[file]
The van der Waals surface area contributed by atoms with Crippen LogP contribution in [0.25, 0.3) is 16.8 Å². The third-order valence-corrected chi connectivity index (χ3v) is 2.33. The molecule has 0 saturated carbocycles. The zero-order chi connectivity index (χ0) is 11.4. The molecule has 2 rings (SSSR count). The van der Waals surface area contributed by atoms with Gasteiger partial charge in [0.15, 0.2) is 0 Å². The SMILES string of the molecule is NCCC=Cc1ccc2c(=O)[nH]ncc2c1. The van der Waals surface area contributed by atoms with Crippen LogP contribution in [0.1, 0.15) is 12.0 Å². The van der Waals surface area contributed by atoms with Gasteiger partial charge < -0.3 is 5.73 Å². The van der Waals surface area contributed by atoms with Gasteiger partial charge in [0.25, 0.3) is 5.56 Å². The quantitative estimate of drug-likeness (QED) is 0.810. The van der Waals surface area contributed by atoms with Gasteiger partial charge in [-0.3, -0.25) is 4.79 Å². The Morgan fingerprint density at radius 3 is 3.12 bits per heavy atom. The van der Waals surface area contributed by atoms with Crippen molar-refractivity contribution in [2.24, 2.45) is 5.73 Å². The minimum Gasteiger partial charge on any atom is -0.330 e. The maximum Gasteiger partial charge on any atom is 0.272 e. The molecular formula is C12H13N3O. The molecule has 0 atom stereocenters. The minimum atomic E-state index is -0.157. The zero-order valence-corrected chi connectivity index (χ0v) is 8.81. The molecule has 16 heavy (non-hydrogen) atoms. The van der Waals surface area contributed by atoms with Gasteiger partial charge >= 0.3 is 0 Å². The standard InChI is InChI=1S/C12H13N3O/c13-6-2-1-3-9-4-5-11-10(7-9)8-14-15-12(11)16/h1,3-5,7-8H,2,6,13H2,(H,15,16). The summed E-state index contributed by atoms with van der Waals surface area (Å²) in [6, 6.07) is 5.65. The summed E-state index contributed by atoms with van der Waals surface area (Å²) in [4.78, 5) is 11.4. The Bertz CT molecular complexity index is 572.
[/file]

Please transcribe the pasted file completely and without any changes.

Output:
The van der Waals surface area contributed by atoms with Crippen LogP contribution in [0.25, 0.3) is 16.8 Å². The third-order valence-corrected chi connectivity index (χ3v) is 2.33. The molecule has 0 saturated carbocycles. The zero-order chi connectivity index (χ0) is 11.4. The molecule has 2 rings (SSSR count). The van der Waals surface area contributed by atoms with Gasteiger partial charge in [0.15, 0.2) is 0 Å². The SMILES string of the molecule is NCCC=Cc1ccc2c(=O)[nH]ncc2c1. The van der Waals surface area contributed by atoms with Crippen LogP contribution in [0.1, 0.15) is 12.0 Å². The van der Waals surface area contributed by atoms with Gasteiger partial charge < -0.3 is 5.73 Å². The van der Waals surface area contributed by atoms with Gasteiger partial charge in [0.25, 0.3) is 5.56 Å². The quantitative estimate of drug-likeness (QED) is 0.810. The van der Waals surface area contributed by atoms with Gasteiger partial charge in [-0.3, -0.25) is 4.79 Å². The Morgan fingerprint density at radius 3 is 3.12 bits per heavy atom. The van der Waals surface area contributed by atoms with Crippen molar-refractivity contribution in [2.24, 2.45) is 5.73 Å². The minimum Gasteiger partial charge on any atom is -0.330 e. The maximum Gasteiger partial charge on any atom is 0.272 e. The molecular formula is C12H13N3O. The molecule has 0 atom stereocenters. The minimum atomic E-state index is -0.157. The zero-order valence-corrected chi connectivity index (χ0v) is 8.81. The molecule has 16 heavy (non-hydrogen) atoms. The van der Waals surface area contributed by atoms with Gasteiger partial charge >= 0.3 is 0 Å². The standard InChI is InChI=1S/C12H13N3O/c13-6-2-1-3-9-4-5-11-10(7-9)8-14-15-12(11)16/h1,3-5,7-8H,2,6,13H2,(H,15,16). The summed E-state index contributed by atoms with van der Waals surface area (Å²) in [6, 6.07) is 5.65. The summed E-state index contributed by atoms with van der Waals surface area (Å²) in [4.78, 5) is 11.4. The Bertz CT molecular complexity index is 572.